BREAKING NEWS: Sleeper sharks as predators of giant squid


I do wonder why there are No battlescars on the sharks. Maybe dead or dying archi's which haven't come to the surface. :?:

Any Idea...Anyone?
Indeed Joel, that's a good point. Obviousdly I have no idea, but perhaps the sleeper attacks the squid from the rear, avoiding the arms. Unless of course the sleeper is just scavenging corpses. Mind you, that would imply the shark inhabits a benthic environment at the sea bed, I've no idea if this accurate or not.

I'm going to have to look up sleeper sharks, this is all very interesting.
What a buzz!! The 'Colossal Squid' is now recognised as bigger and meaner than the 'Giant Squid' in popular press!! (even if the length of the giant squid depicted in the illustration is cited as 18m, and in text 12m).

I do like the statement that the sharks are taking larger squid (on average) than the sperm whale ....... it means that the beaks we have from whale stomachs might not be the largest beaks known (that the animal could get larger than we know ....)

.... I'll write to Yves (he's a squid beak guru; we're hoping he'll be here this year) and enquire about the citation 'Giant Squid' in Antarctic waters. Architeuthis isn't supposed to move into Antarctic waters (this could be a press booboo). Of course the blue shark is also known to take the adult Architeuthis (and I believe maybe another shark species also), but that doesn't matter - I think they're talking Mesonychoteuthis more than anything.

yes glad to see ole messie mentioned too.... em, and the london bus scale again lol
The actual article cites a maximum LRL of 38.8mm (mean 22.3mm) for M. hamiltoni beaks found in the sharks' stomachs. Estimated ML for the owner of that beak is 2.37 m (apparently). Based on some of the pictures of the Sepioteuthis juvies, I wouldn't be surprised to see that Messie eating the shark.

:goldfish: :mesonych:

Cherel, Y. & Duhamel, G. Antarctic jaws: cephalopod prey of sharks in Kerguelen waters. Deep-Sea Research I 51, 17-31 (2004).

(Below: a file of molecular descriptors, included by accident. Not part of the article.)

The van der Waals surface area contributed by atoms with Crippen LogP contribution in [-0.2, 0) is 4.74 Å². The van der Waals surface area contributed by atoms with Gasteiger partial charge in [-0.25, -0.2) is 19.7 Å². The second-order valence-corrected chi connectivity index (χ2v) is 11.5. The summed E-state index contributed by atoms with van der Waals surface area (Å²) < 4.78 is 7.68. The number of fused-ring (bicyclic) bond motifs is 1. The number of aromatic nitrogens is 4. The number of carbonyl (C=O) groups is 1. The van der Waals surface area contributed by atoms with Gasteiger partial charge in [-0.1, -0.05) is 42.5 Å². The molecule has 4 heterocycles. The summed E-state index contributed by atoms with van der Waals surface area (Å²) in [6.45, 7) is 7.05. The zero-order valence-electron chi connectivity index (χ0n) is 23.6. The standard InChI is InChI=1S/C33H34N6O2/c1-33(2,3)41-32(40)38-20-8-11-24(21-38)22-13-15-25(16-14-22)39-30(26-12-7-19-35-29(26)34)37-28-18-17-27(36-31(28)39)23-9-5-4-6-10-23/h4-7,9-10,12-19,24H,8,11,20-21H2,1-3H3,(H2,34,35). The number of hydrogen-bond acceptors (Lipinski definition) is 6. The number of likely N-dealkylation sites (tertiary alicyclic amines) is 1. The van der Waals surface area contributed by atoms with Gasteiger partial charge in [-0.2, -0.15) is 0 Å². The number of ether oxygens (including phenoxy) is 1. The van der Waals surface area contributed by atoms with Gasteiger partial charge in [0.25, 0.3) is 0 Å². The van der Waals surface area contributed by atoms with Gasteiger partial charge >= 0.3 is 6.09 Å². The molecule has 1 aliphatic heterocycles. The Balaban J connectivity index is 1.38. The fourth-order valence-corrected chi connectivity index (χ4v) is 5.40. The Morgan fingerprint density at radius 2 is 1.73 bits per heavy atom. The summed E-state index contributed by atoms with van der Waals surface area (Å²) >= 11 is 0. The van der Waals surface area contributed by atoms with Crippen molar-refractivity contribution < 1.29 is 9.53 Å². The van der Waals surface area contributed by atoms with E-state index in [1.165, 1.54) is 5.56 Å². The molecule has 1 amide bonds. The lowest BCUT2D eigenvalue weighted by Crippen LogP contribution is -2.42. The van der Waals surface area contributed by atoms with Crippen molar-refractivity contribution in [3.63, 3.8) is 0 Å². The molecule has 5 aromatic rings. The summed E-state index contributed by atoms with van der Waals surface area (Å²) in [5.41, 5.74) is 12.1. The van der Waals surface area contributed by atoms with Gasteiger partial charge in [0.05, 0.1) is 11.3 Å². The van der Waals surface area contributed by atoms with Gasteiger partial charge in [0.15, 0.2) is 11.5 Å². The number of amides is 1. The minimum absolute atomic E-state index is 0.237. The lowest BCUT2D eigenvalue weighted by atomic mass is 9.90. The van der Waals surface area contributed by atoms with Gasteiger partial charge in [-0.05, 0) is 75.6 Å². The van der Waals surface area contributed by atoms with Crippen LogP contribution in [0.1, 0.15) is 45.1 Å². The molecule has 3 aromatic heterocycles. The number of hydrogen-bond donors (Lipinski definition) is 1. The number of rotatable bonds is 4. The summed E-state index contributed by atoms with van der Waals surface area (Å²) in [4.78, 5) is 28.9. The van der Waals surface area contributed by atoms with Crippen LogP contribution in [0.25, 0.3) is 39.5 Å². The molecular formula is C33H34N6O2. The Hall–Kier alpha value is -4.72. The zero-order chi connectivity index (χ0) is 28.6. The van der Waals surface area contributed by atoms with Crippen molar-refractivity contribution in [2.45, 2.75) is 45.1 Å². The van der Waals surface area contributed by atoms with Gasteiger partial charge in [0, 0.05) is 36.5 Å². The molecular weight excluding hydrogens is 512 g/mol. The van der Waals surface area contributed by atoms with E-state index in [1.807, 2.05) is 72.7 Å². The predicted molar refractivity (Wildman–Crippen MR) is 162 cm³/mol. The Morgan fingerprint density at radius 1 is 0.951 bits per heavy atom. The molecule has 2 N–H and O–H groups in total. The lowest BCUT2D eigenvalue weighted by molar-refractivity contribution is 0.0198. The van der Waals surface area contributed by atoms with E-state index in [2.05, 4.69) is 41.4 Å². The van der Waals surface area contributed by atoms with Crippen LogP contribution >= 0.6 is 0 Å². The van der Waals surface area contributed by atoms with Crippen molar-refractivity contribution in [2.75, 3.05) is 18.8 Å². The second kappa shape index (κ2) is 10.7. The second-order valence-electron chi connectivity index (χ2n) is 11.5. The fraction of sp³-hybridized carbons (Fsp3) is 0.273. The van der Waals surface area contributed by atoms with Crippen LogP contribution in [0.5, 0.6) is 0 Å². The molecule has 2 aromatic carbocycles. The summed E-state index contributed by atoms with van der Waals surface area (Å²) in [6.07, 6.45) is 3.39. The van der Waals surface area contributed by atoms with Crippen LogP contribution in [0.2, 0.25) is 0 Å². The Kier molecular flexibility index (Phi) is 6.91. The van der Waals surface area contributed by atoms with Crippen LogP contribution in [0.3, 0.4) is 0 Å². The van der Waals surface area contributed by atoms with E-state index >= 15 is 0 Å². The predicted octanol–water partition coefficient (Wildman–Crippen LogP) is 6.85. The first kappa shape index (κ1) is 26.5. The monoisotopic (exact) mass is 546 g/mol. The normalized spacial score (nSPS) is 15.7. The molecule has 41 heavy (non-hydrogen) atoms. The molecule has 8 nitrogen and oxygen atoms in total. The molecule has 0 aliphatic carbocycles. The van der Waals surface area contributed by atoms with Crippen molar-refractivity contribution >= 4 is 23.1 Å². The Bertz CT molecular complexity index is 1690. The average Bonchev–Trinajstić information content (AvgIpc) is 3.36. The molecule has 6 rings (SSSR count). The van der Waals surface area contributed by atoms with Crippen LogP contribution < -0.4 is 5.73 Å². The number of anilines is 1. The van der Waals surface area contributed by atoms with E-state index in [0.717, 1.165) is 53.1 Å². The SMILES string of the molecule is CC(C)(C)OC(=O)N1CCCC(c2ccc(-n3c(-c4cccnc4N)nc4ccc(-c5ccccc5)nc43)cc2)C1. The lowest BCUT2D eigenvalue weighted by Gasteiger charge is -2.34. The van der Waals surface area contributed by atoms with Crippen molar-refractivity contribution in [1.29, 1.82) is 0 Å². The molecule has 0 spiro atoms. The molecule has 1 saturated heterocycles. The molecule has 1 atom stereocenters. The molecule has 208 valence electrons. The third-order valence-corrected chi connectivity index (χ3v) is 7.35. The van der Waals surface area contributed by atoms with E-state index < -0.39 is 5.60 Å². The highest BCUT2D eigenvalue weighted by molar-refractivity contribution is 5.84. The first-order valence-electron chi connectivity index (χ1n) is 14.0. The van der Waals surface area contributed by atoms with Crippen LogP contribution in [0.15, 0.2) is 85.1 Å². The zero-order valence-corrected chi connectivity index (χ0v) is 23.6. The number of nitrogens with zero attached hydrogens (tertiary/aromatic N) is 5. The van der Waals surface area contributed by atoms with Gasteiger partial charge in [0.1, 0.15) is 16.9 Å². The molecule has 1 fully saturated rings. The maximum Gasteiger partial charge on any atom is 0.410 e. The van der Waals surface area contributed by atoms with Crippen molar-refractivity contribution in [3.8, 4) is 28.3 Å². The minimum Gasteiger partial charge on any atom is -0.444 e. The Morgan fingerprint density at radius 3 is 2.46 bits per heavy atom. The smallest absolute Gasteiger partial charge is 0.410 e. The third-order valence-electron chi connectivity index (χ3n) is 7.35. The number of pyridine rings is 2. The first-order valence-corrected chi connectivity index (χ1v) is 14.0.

Good point, um..., and that was my question as well. Now, Pacific sleeper sharks have been known to grow to immense size (great white size and above), but an active predator of the Messie? That sounds interesting... I mean, wouldn't a massie put up a hell of a fight?

Oh, and Steve.. Do you still think the messie is an active hunter or ambush pred like archi?

Oh, and if these are scavenged, does that mean that they may be eating the casualties left ovr after mating and egg-laying, like the Loligo die off we see off the coast in CA after mating?

Sushi and Sake,

The sharks had a bunch of other stuff in 'em:

Stomach contents regularly contained whole specimens of Patagonian toothfish, and discarded fish heads of that species (fishery waste), which were most likely eaten directly in trawls and scavenged at the bottom, respectively. Other prey items were demersal fishes (mainly the skates Bathyraja irrasa and B. eatonii, and the nototheniids Notothenia rossii and Lepidonotothen squamifrons), benthic invertebrates (e.g. sea stars, ophiurids) and carrion. The stomach of nine sharks contained big chunks of flesh (up to 30 kg), which, in 2 cases, were identified as belonging to fur seals (probably the Antarctic fur seal Arctocephalus gazella).

I don't recall any mention of the estimated proportion of cephalopod on the menu (by weight).
Sleeper Sharks

The Greenland sleeper shark is a sluggish creature which dines on active fish like char! How??
Many puzzles still to be sorted out.
Sleepers are known to be persistant feeders on waste animal material, and difficult to drive off.
I saw a docu on animal planet showing sleeper sharks along with hagfish and others feeding on a sunken grey whale carcass. The fish really looked slow and senile,maybe a few of the sharks ate a giant squid carcass and was caught before all of it was digested?
Hmm...this may be a stupid question but if Architeuthis body tissues are saturated with ammonia keeping the animal buoyant, following death would one expect the carcass to rise to the surface, remain floating at depth with a neutral buoyancy before breaking up, or sink to the bottom? Without propulsive power from the fins would the dead animal rise like a cork in a bottle or do the ammonia ions keep it perfectly in balance, as I suspect?

If the sleeper sharks are feeding off corpses, I wonder if the scenario is that they are feeding off drifting bodies or scavenging on the sea bed.
Wow, this is all very weird.

I'd like most to know how far along in the digestive process the squids had advanced before the sleepers were captured, and how long (approx) the sharks had been in the nets before being examined. One possibility is that the sharks find themselves in the nets with the squid and consume them before expiring; that's why I'd be keen to know what condition the squid were in.

Though the sleepers appear quite placid, they are very powerful animals, and well equipped with the sensory panoply that makes sharks such effective hunters. And, despite their huge eyes, even Colossals have blind spots.



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